Yellowstone National Park, the first national park in the United States, was established by Congress and signed into law by President Ulysses S. Grant in 1872. It is located primarily in Wyoming but also extends into parts of Montana and Idaho. While popular for its forests and wildlife, Yellowstone is perhaps best known for its geysers, particularly Old Faithful, arguably the most famous geyser in the world. Although occupied by Native Americans for at least 11,000 years, the first exploration of the area by non-natives began in the 1860s. In 1871, a government-sponsored expedition resulted in a detailed report, large-format photos and paintings, and specimens that helped convince Congress to officially protect this 3,468.4 square mile area. Yellowstone is home to numerous species of animals, birds, fish, reptiles and amphibians, including some that are threatened or endangered. Bison and elk roam freely in the forests, as well as grizzly bears and wolves. Human visitors enjoy camping, hiking, fishing and observing the many geysers and other sights within the park.
Grand Canyon National Park
Grand Canyon National Park is located in northwestern Arizona and is home to the world-famous Grand Canyon, a spectacular land formation carved by the Colorado River. It is the second most-visited national park in the United States, after Great Smoky Mountains National Park. Grand Canyon became a tourist destination in the 1880s after the advent of railroad travel to the area. The region officially became a national park in 1919 under President Woodrow Wilson. The park is best known for its sweeping vistas, with most visitors arriving at the South Rim where both walking and driving tours are available. Outside of the North and South Rims, the park remains remote with limited accessibility. President Theodore Roosevelt, who visited Grand Canyon in 1903, described it as “…beyond comparison—beyond description; absolutely unparalleled…” This is a sentiment still shared today by the millions of visitors to Grand Canyon National Park each year.
Zion National Park
Zion National Park is located in southwestern Utah. Although native peoples have occupied the area for at least 8,000 years, Mormons first settled in the region in the 1860s. The park was originally created as Mukuntuweap National Monument in 1909. In 1919, Congress enlarged the protected area and redesignated it as a national park, changing its name to Zion, a term used throughout the surrounding Mormon population. In 2009, when President Barack Obama signed the Omnibus Public Land Management Act into law, a large swath of the park was designated as the Zion Wilderness, with further protection. Zion National Park is renowned for its scenic canyons, mountains, rivers and rock formations, and for its incredible plant and animal diversity. Some of the more well-known features of the park include Zion Canyon, Horse Ranch Mountain, and Checkerboard Mesa. Hiking, backpacking and camping are popular activities for today’s visitors.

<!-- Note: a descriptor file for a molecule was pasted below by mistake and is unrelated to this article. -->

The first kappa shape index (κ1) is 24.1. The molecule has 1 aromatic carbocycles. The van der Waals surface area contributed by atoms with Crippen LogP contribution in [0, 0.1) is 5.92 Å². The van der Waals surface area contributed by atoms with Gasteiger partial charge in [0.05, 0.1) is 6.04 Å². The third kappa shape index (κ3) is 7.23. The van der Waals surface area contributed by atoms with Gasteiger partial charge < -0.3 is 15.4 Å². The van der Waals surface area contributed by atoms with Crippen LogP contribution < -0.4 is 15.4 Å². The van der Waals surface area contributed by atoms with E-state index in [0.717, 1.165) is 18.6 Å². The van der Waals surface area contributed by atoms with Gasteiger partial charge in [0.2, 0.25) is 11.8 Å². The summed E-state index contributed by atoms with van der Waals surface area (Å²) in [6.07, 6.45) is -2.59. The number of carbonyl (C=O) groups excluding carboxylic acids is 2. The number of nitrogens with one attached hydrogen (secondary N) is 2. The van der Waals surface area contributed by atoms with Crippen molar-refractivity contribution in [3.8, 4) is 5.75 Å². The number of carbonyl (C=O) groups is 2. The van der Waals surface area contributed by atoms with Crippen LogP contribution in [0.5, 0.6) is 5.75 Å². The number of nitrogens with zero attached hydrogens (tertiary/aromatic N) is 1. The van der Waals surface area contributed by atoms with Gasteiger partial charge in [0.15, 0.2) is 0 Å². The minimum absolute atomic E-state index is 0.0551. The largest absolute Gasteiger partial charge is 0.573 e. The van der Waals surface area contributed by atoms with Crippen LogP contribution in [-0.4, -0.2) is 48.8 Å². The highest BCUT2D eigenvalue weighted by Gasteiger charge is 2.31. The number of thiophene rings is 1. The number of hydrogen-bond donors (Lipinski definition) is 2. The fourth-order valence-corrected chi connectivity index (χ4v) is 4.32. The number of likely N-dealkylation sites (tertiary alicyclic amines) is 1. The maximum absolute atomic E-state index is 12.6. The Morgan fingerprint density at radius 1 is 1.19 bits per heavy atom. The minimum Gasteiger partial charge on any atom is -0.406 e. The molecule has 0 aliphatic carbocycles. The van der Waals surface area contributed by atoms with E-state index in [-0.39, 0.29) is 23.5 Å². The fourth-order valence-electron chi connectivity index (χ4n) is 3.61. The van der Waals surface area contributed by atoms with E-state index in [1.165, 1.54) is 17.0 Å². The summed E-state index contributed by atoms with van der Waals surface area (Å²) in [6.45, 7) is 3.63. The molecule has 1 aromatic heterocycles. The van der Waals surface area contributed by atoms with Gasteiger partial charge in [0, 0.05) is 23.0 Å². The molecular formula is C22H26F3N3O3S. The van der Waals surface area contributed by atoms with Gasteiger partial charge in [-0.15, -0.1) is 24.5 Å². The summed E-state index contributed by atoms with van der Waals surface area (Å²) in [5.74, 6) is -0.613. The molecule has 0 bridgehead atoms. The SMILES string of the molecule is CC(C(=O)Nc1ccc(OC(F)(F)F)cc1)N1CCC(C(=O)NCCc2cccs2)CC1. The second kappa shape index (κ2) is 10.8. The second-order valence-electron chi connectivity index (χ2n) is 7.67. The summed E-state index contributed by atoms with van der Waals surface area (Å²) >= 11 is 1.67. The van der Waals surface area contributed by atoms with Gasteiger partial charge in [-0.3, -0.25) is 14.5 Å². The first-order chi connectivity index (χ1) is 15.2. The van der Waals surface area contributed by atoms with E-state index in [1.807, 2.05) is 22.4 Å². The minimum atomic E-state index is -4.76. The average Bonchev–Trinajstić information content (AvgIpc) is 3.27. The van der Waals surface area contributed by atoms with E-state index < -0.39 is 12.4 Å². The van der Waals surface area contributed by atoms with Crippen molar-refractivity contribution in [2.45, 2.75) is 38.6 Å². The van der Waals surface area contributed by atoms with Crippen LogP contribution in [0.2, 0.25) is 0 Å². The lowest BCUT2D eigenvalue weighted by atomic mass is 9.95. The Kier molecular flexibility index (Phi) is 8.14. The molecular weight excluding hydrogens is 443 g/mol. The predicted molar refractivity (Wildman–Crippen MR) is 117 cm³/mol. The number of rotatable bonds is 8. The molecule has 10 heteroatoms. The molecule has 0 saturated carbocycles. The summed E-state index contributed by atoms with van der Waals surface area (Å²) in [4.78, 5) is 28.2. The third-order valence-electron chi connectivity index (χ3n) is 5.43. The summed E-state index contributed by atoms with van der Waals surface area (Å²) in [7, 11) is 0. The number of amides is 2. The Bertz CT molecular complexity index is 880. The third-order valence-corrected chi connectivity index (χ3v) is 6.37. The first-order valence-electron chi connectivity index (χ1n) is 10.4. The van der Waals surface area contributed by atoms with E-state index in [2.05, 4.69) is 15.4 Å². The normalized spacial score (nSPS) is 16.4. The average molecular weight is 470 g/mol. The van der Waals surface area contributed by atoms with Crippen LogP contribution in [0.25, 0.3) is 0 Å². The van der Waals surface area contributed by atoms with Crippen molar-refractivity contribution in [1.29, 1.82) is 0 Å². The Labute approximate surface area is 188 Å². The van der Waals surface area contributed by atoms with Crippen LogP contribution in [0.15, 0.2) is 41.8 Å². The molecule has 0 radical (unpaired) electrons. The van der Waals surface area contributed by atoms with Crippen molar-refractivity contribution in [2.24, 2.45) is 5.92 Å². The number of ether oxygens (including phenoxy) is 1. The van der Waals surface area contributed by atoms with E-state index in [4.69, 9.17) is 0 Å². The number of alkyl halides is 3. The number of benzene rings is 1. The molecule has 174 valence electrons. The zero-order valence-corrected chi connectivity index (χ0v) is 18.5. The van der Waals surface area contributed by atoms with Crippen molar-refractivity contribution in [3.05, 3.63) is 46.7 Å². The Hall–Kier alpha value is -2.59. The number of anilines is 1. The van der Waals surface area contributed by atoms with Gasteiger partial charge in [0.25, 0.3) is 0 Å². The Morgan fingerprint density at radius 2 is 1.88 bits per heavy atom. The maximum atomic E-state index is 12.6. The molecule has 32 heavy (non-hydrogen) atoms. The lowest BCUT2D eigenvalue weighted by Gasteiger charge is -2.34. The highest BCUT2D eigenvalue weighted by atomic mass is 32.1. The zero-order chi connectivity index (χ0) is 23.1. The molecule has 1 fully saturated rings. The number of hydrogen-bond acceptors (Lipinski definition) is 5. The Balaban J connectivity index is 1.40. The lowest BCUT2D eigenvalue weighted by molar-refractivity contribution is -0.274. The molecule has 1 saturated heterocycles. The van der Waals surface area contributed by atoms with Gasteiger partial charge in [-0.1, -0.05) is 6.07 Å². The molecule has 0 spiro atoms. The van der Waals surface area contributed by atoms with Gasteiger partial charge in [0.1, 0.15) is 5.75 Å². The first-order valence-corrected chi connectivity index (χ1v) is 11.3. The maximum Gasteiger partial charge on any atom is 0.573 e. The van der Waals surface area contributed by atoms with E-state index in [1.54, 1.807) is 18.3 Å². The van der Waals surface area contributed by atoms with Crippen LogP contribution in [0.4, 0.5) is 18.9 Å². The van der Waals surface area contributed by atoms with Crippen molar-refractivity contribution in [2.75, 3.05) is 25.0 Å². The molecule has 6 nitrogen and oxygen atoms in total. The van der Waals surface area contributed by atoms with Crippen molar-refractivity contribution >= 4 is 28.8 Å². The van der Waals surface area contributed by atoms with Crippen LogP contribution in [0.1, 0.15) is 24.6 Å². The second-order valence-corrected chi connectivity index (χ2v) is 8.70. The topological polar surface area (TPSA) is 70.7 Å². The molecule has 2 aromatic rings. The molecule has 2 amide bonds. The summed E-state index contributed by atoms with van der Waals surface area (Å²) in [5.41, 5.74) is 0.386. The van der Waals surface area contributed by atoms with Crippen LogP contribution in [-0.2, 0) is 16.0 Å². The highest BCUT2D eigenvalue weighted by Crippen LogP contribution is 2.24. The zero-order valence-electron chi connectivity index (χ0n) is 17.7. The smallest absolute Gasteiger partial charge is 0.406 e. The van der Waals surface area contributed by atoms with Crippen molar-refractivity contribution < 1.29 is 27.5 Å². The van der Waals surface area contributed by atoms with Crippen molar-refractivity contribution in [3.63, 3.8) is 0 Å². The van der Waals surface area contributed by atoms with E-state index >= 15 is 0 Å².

Yosemite National Park
Yosemite National Park is located in Central California along the Sierra Nevada mountain range and is bordered by two national forests. The park was first established in 1864 when President Abraham Lincoln signed the bill creating the Yosemite Grant to protect the area, making it the first lands to be reserved for preservation under the U.S. government. Congress officially made Yosemite a national park in 1890, although portions of the park remained under state control. The full area of Yosemite National Park was returned to federal management in 1906. Yosemite has a high volume of visitors each year, who come to enjoy the striking scenic views of peaks, valleys, lakes, streams and waterfalls. The park is popular with photographers and artists, tourists, hikers, rock climbers, stargazers, skiers and many others. Yosemite is open year-round, with activities available for every season, and is often featured as a movie location.
Would you like to see more?
Asgard Press has curated a selection of vintage photos by Ansel Adams for the National Park Service for the 2024 Vintage American Landscapes Calendar, a collection of 13 prints that are easily detached from the calendar and fit standard sized 11”x14” frames. Enjoy the majesty of our national parks all year, and for years to come.